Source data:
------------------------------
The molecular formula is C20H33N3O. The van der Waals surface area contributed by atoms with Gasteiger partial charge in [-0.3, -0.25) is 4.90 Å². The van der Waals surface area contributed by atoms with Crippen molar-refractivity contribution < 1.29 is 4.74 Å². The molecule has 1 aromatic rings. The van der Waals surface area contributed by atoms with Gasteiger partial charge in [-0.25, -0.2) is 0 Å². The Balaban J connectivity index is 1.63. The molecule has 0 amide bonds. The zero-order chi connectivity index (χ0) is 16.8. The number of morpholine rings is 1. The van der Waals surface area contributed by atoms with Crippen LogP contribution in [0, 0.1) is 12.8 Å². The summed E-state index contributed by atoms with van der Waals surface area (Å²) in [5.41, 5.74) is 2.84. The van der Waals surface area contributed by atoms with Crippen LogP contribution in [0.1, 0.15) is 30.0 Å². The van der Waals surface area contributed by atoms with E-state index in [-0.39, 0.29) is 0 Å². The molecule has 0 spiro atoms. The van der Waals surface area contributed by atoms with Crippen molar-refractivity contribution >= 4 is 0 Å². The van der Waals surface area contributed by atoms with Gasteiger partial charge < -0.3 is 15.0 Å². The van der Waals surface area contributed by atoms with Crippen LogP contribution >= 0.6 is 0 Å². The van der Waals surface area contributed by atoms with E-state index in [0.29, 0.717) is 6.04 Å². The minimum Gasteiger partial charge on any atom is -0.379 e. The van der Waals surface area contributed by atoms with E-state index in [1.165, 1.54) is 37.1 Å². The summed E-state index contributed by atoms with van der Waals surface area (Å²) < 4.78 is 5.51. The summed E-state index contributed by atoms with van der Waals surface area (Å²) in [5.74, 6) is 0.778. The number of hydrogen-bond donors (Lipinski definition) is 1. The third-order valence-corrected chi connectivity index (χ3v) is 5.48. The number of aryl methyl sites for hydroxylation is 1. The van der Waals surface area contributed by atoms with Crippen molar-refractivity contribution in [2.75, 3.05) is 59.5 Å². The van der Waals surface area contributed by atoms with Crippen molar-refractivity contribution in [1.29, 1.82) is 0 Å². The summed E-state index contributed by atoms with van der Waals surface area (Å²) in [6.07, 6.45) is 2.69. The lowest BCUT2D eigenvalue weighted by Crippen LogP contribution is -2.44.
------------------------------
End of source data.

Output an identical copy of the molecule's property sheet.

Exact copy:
The molecular formula is C20H33N3O. The van der Waals surface area contributed by atoms with Gasteiger partial charge in [-0.3, -0.25) is 4.90 Å². The van der Waals surface area contributed by atoms with Crippen molar-refractivity contribution < 1.29 is 4.74 Å². The molecule has 1 aromatic rings. The van der Waals surface area contributed by atoms with Gasteiger partial charge in [-0.25, -0.2) is 0 Å². The Balaban J connectivity index is 1.63. The molecule has 0 amide bonds. The zero-order chi connectivity index (χ0) is 16.8. The number of morpholine rings is 1. The van der Waals surface area contributed by atoms with Crippen LogP contribution in [0, 0.1) is 12.8 Å². The summed E-state index contributed by atoms with van der Waals surface area (Å²) in [5.41, 5.74) is 2.84. The van der Waals surface area contributed by atoms with Crippen LogP contribution in [0.1, 0.15) is 30.0 Å². The van der Waals surface area contributed by atoms with E-state index in [-0.39, 0.29) is 0 Å². The molecule has 0 spiro atoms. The van der Waals surface area contributed by atoms with Crippen molar-refractivity contribution >= 4 is 0 Å². The van der Waals surface area contributed by atoms with Gasteiger partial charge < -0.3 is 15.0 Å². The van der Waals surface area contributed by atoms with Crippen LogP contribution >= 0.6 is 0 Å². The van der Waals surface area contributed by atoms with E-state index in [0.29, 0.717) is 6.04 Å². The minimum Gasteiger partial charge on any atom is -0.379 e. The van der Waals surface area contributed by atoms with E-state index in [1.165, 1.54) is 37.1 Å². The summed E-state index contributed by atoms with van der Waals surface area (Å²) < 4.78 is 5.51. The summed E-state index contributed by atoms with van der Waals surface area (Å²) in [5.74, 6) is 0.778. The number of hydrogen-bond donors (Lipinski definition) is 1. The third-order valence-corrected chi connectivity index (χ3v) is 5.48. The number of aryl methyl sites for hydroxylation is 1. The van der Waals surface area contributed by atoms with Crippen molar-refractivity contribution in [2.75, 3.05) is 59.5 Å². The van der Waals surface area contributed by atoms with Crippen molar-refractivity contribution in [1.29, 1.82) is 0 Å². The summed E-state index contributed by atoms with van der Waals surface area (Å²) in [6.07, 6.45) is 2.69. The lowest BCUT2D eigenvalue weighted by Crippen LogP contribution is -2.44.